We were also lead through the dam’s schematics…
Side-view of the dam. For how tall it is, it’s many times as thick.

The schematic showed a complex network of tunnels through the mountainside. This is looking down from the top.

Then we drove all over the site, a good portion of which was still under construction…

Downstream of the dam looking upstream. The building with the windows is where power is generated. The dam is in the background, left.

The view from the top of the dam looking downstream.

From the top of the dam looking upstream (the vertical black slots are where water goes into the tunnels)

Same view, looking left. Again, it is impossible to take in the scale and size of things. Those dots in the water are boats, patrolling the lake as it fills for the first time.

The wind at the top of the dam felt like it was going to knock us down.

The spillway partially completed. Note the lettering on the side of the hill. Spillways are like the overflow drains on a bathtub. If the level gets too high, water can be released quickly and safely, but without generating power.  

The view down into the spillways. Eventually tall metal gates will be put in these slots to hold back the flow, or be raised on demand. I can't even see anything in this view to give an idea of the human scale. 

Looking downstream across the spillways. 

In that mass of rebar in the foreground of the previous picture was a worker free-climbing (without a harness as far as I could tell).

The motto “We want. We can.” Note the painted over C between “We” and “Can”. It must have been a rough day on the job site when they discovered a typo on the mountain.

The dam itself is full of sensors to check if it is leaking or cracking or moving in any way.

Next we drove inside one of the dam’s many tunnels.

A robotic drilling machine, I think for putting in reinforcements in the dam walls. Human to left for scale.

In the heart of the outlet tunnels were a variety of pumps and control panels.

And then there was this… Water is roaring through this tunnel on the way to the outlet. It creates wind and noise unlike anything I had witnessed before. We were warned to take off glasses and remove anything loose from our pockets. When this metal portal was pulled open, the roar was like when the cabin of an airplane loses pressure mid-flight and everything is sucked out towards the hole. We thought we were going to lose our fillings.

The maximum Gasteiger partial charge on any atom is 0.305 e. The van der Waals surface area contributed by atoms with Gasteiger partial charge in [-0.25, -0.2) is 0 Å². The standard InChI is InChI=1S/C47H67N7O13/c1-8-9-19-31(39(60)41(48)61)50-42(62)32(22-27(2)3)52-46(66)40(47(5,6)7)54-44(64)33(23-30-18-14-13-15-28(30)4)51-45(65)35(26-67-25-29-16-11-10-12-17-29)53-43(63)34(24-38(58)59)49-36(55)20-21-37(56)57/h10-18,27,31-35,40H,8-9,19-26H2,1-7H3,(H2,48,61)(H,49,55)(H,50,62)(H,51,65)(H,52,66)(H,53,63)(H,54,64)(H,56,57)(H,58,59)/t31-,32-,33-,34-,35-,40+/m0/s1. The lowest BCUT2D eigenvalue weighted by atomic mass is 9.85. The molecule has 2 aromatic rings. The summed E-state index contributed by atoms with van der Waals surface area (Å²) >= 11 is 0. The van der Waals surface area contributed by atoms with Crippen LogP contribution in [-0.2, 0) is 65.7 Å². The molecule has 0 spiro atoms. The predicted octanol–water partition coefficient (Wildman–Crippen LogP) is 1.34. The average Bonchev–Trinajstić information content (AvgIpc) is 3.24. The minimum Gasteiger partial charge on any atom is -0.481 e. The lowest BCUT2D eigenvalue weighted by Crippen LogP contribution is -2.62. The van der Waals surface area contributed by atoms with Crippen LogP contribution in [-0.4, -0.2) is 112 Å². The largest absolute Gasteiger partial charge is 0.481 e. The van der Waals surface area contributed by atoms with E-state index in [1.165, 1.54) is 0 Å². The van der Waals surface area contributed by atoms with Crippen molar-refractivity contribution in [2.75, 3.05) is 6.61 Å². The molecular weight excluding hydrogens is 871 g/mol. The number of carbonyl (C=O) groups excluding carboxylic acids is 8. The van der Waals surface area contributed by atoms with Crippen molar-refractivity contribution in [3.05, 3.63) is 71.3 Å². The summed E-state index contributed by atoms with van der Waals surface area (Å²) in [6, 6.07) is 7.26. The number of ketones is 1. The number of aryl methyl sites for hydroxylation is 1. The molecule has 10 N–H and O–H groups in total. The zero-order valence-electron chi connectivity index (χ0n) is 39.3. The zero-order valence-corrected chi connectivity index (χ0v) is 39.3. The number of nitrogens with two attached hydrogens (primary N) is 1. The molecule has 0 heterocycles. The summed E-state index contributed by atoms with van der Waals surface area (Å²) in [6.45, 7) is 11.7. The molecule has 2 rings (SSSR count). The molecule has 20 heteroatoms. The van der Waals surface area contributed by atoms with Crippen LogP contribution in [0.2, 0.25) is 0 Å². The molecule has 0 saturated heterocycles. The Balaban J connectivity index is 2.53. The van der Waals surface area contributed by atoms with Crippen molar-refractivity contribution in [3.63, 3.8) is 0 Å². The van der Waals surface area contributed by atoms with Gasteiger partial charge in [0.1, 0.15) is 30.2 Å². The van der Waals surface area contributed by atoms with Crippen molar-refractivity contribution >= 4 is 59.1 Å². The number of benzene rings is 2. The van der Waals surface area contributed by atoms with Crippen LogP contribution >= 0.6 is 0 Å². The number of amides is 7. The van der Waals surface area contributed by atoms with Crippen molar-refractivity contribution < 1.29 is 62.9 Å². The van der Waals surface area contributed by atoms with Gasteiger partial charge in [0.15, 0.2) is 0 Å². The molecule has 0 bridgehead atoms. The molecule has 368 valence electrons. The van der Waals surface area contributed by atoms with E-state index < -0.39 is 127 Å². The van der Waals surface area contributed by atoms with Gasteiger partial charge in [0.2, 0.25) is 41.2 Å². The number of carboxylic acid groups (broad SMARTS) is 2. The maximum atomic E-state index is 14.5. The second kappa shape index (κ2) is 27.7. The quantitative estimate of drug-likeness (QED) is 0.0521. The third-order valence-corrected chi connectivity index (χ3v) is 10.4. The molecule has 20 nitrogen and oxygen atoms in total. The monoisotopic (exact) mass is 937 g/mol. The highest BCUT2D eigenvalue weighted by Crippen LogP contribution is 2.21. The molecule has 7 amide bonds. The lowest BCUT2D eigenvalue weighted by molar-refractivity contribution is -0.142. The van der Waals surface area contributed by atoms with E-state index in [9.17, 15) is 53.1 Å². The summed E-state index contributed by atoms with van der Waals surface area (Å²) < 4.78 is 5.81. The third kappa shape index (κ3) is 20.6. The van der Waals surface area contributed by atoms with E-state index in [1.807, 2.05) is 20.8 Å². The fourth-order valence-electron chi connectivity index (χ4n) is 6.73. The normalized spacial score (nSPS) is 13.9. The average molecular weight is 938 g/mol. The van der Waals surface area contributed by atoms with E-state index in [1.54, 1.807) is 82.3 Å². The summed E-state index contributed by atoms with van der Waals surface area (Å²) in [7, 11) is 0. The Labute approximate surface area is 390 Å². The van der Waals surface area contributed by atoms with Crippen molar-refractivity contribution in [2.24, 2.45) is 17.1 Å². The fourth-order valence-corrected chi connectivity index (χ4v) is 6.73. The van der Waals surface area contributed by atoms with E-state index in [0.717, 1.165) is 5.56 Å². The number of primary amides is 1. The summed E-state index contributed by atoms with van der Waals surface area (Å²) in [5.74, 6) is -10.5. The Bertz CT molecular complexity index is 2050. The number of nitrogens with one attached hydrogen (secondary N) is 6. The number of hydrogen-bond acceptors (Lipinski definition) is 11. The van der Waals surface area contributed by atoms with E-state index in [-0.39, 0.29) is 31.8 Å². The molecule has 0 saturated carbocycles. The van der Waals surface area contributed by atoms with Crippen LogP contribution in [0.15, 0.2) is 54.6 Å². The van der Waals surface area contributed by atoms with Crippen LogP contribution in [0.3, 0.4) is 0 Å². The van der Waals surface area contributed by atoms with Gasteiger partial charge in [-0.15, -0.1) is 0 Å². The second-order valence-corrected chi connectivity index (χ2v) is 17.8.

Here’s a video. Turn on the audio for full effect.

Strong winds inside the dam’s tunnels

I’m surprised Kitty didn’t have her smile blown off. Happily it stayed with us for a while.

Friday, April 20, 2012

Iranian Money

Although not hydrology related, one of the strangest things for us in Iran was money. One of the hardest struggles for us travelling overseas has been getting money- not having it, but getting it. The suffering is mostly our fault for trying to live off an American credit card registered to an Australian address (but to an American phone number). Just think of how many websites reject our debit card on a technicality, such as our Australian zip code only having 4 digits (the US uses 5 digits). Going to Iran, however, was a whole other level of punishment.

The US has had economic sanctions on Iran for decades. With the renewed tensions about nuclear research, Obama passed a raft of new sanctions. Every so often new sanctions are announced in the media but you almost never hear specifics about what they entail. It’s like a parent downgrading a child from “you are grounded” to “you are so grounded” to “you are so grounded, it’s not even funny”.  

For an ordinary citizen, it is hard to track down the rules, in part because the sanctions are sweeping but there are also over approved 10,000 exceptions. For example, it took me a couple days to appreciate what was wrong in this picture…

20120214_190902How does someone like Coke get approval to do business Iran? Can you think of another company that is so quintessentially American? Coca Cola is viewed by some as Liquid Imperialism, one of America’s most successful tools for exporting its way of life.


The kicker? It’s being bottled at the plant on Khomeini Boulevard, the leader of the 1979 Revolution.

Briefly, here’s what American travellers in Iran should know: The unit of currency is the rial but nearly all prices are quoted in toman (1 toman = 10 rial… If rial were pennies, toman would be dimes). Confusion about toman versus rial usually never works out in the favor of tourists.